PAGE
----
Funny Stories Of Pokémon English Name Localizations

By Ishaan . September 28, 2012 . 12:30pm

Seth McMahill, Assistant Manager of Product Marketing at Nintendo, has been working exclusively on Pokémon games throughout his career at the company.

 

While he isn’t as involved with the localization aspect of the main Pokémon series any more, McMahill worked on the localization of the games from Ruby/Sapphire to Diamond/Pearl. That means he was also responsible for coming up with the English-language names for a lot of the Gen III and Gen IV Pokémon.

 

When we spoke with McMahill recently, we asked if he had any interesting or amusing stories to tell from his days localizing the older games. McMahill recalled a couple of instances for us.

 

“When you’re naming them, you’re together in a room with a counterpart from NCL (Nintendo Co. Ltd.),” McMahill shared. “We would basically have a thesaurus, a whiteboard on the wall, and would lock ourselves in for days on end, and the days would turn into months.”

 

He continued: “The craziest one is… my wife was about to have a baby. So I’m at home, going through baby name books. I’m at work, going through baby name books, along with thesauruses and dictionaries. And after  a while, stuff starts to sound weird. So, we had Piplup (Japanese name: Pocchama), and the description from Japan was: ‘the sound of a small pebble in the water’. That was what we had to come up with.”

 

McMahill recalls: “What we came up with was Piploop, which sounded like ‘poop’.”

 

“And we didn’t even think of that,” he says. “No one thought of it. And we were talking to another group, saying we’d finally figured it out, and they went: ‘Poop?’ They said it sounded like poop. And I said, ‘It does not sound like poop! You don’t know what you’re talking about; I’ve been doing this for years!’”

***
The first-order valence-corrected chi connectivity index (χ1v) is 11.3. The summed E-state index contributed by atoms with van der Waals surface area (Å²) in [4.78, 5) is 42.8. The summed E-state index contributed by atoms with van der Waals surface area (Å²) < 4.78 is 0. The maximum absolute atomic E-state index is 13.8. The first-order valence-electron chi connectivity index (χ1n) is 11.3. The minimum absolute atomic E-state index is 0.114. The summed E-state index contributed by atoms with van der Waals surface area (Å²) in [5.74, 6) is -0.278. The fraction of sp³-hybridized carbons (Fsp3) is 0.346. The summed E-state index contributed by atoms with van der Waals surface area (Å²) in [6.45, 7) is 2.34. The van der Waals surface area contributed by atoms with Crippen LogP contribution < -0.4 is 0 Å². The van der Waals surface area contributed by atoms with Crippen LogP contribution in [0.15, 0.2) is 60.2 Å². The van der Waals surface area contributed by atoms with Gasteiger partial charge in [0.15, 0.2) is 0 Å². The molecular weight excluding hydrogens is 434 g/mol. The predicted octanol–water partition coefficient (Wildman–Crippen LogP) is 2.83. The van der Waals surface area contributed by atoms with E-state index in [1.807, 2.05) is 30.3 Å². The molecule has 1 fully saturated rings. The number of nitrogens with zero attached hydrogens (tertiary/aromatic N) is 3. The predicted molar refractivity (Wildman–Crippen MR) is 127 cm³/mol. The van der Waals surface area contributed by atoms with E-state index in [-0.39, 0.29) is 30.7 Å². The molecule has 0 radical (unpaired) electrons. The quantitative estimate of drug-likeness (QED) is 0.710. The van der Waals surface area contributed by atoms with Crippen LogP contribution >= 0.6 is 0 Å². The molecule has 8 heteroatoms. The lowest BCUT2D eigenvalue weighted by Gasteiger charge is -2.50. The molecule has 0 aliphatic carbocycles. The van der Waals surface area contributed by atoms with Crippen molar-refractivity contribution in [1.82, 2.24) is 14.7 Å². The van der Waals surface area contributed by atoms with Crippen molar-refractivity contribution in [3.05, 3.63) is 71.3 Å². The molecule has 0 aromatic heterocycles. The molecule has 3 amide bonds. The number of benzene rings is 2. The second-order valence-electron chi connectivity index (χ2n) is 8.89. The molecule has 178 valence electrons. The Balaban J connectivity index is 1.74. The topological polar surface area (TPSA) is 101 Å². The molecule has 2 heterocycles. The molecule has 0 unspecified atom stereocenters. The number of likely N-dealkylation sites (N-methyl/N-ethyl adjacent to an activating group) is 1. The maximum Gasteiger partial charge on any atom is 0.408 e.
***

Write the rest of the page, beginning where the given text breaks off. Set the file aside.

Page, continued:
“And then, finally, after a good night’s rest, I thought: ‘That does sound like poop…’ So, we ended up with Piplup, which was the final name.”

 

McMahill then recalled a couple of other Pokémon that he had a tough time with. One of these was Lickilicky, the evolved form of Lickitung.

 

“There are some other ones, where you’re just stumped,” he recalls. “Like Lickilicky. A Pokémon with a giant tongue. Well, what do you name that, you know? All right, Lickilicky.”

 

The other one was what we assume to be Honchkrow. McMahill didn’t give us the name, but said: “There was another one that was almost ‘Doncrowleone’ but obviously we couldn’t do that, because of The Godfather.”

 

Honchkrow’s Japanese name is “Donkurasu” and if you look at his picture on the right, it’s easy to see why there’s a “Don” in his name.


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